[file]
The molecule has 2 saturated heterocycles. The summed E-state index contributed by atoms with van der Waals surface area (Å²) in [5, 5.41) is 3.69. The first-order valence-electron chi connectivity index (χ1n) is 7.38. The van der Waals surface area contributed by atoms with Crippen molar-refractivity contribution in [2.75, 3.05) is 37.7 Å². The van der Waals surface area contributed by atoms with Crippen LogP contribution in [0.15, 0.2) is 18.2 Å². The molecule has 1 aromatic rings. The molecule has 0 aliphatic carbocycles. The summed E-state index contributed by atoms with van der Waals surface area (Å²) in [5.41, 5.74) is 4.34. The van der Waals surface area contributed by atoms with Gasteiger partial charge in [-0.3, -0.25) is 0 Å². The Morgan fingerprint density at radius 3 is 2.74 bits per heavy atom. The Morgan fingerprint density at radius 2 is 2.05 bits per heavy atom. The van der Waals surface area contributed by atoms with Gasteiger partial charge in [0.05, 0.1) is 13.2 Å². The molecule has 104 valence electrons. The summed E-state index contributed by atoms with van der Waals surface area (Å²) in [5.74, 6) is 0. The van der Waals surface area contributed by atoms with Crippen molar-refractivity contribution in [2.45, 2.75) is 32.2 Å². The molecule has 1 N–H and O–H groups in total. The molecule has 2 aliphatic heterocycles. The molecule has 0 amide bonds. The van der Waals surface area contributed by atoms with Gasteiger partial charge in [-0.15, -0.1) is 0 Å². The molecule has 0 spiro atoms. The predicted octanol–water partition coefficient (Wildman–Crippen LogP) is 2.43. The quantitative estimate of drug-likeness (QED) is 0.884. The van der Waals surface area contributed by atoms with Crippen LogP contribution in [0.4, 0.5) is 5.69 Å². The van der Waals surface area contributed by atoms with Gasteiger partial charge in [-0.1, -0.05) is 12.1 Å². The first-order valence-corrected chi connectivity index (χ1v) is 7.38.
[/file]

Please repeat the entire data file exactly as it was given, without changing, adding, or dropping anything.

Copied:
The molecule has 2 saturated heterocycles. The summed E-state index contributed by atoms with van der Waals surface area (Å²) in [5, 5.41) is 3.69. The first-order valence-electron chi connectivity index (χ1n) is 7.38. The van der Waals surface area contributed by atoms with Crippen molar-refractivity contribution in [2.75, 3.05) is 37.7 Å². The van der Waals surface area contributed by atoms with Crippen LogP contribution in [0.15, 0.2) is 18.2 Å². The molecule has 1 aromatic rings. The molecule has 0 aliphatic carbocycles. The summed E-state index contributed by atoms with van der Waals surface area (Å²) in [5.41, 5.74) is 4.34. The van der Waals surface area contributed by atoms with Gasteiger partial charge in [-0.3, -0.25) is 0 Å². The Morgan fingerprint density at radius 3 is 2.74 bits per heavy atom. The Morgan fingerprint density at radius 2 is 2.05 bits per heavy atom. The van der Waals surface area contributed by atoms with Gasteiger partial charge in [0.05, 0.1) is 13.2 Å². The molecule has 104 valence electrons. The summed E-state index contributed by atoms with van der Waals surface area (Å²) in [5.74, 6) is 0. The van der Waals surface area contributed by atoms with Crippen molar-refractivity contribution in [2.45, 2.75) is 32.2 Å². The molecule has 1 N–H and O–H groups in total. The molecule has 2 aliphatic heterocycles. The molecule has 0 amide bonds. The van der Waals surface area contributed by atoms with Gasteiger partial charge in [-0.15, -0.1) is 0 Å². The molecule has 0 spiro atoms. The predicted octanol–water partition coefficient (Wildman–Crippen LogP) is 2.43. The quantitative estimate of drug-likeness (QED) is 0.884. The van der Waals surface area contributed by atoms with Crippen LogP contribution in [0.4, 0.5) is 5.69 Å². The van der Waals surface area contributed by atoms with Gasteiger partial charge in [-0.1, -0.05) is 12.1 Å². The first-order valence-corrected chi connectivity index (χ1v) is 7.38.